Anton Bruckner divides audiences. For admirers, his sprawling, stately symphonies — with their great pauses and timeless repetitions — represent the summit of the 19th-century Viennese symphonic tradition. For skeptics, the symphonies are exercises in lumpy piety, plagued with bombastic sonorities and numbingly long-winded development sections.
Yet in a hyper-kinetic, overstimulated world, Bruckner's symphonies may not fit comfortably at either extreme. In recent years, some conductors and ensembles have sought to contextualize the Austrian composer in broader, semi-mystical terms. They've programmed him alongside contemporary minimalists like Philip Glass, Arvo Pärt and Henryk Górecki, or they've encouraged listeners to think of his writing as a kind of heavyweight version of Gregorian chant. The message: Bruckner is a composer who rewards patience and contemplation.
The Dresden Staatskapelle brings Bruckner's Symphony No. 8 to Carnegie Hall April 19 — webcast live on NPR Music and on WQXR, which is also broadcasting the concert. Listeners will hear an orchestra with plentcy of experience working through Bruckner's quirks and thrills. Founded in 1548 as an ensemble of trumpets and timpani, and considered one of the world's oldest orchestras, the Staatskapelle has recorded the stately Eighth Symphony many times over, most recently in 2009 under Christian Thielemann.
Thielemann became the Staatskapelle's principal conductor this year, and by many accounts it's a strong match. Both orchestra and maestro are steeped in 19th-century Germanic repertoire. The orchestra's previous chief conductors included Carl Maria von Weber and Richard Wagner. Richard Strauss also maintained a close association with the ensemble for some 60 years, both as a stand-alone orchestra and as part of the Sächsische Staatsoper, or Saxon State Opera.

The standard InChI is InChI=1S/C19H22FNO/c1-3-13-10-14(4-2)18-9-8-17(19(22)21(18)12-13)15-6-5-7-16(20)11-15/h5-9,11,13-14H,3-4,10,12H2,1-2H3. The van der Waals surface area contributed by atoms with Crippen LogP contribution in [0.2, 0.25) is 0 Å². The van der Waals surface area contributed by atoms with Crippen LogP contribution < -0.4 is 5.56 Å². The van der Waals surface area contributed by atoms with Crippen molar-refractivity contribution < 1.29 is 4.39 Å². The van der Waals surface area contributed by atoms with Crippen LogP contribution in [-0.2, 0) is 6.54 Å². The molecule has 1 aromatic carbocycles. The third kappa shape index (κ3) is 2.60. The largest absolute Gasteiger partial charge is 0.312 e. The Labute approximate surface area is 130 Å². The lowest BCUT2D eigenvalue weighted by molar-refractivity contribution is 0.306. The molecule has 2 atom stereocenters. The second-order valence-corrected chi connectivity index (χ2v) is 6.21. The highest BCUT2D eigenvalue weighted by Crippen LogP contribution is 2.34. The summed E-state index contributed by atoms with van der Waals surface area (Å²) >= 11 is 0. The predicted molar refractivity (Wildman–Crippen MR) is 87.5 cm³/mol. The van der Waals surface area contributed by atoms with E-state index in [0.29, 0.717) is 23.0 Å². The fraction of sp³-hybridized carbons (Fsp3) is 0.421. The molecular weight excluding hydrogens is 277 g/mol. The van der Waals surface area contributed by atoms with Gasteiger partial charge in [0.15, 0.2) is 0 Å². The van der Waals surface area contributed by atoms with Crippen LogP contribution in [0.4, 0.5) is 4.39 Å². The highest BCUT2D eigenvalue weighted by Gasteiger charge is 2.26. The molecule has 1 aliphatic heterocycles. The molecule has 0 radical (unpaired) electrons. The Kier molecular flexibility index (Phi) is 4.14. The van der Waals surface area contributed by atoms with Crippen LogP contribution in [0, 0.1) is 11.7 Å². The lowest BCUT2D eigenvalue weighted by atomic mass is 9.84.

In modern times, the Staatskapelle has risen to international prominence through recordings and tours led by Giuseppe Sinopoli, its chief conductor from 1992 until his sudden death in 2001. The past decade has seen greater turnover on the podium; conductors Bernard Haitink and Fabio Luisi each had brief and tumultuous tenures with the orchestra.
But unlike his predecessors, the Berlin-born Thielemann has spent the bulk of his career with the major German opera houses and orchestras, most recently with the Munich Philharmonic and the Bayreuth Festival (where he's chief musical advisor). While Thielemann's tenure in Dresden is just getting underway, music critics have been optimistic about the results. Donald Rosenberg of the Cleveland Plain Dealer called a recent performance of Bruckner's Eighth a "mesmerizing experience." L.A. Times classical music critic Mark Swed wrote that a "rapturous live performance of Bruckner's Eighth Symphony indicates that Dresden could be in for yet another golden age of German Romanticism."
Anton Bruckner: Symphony No. 8 in C minor
Christian Thielemann, conductor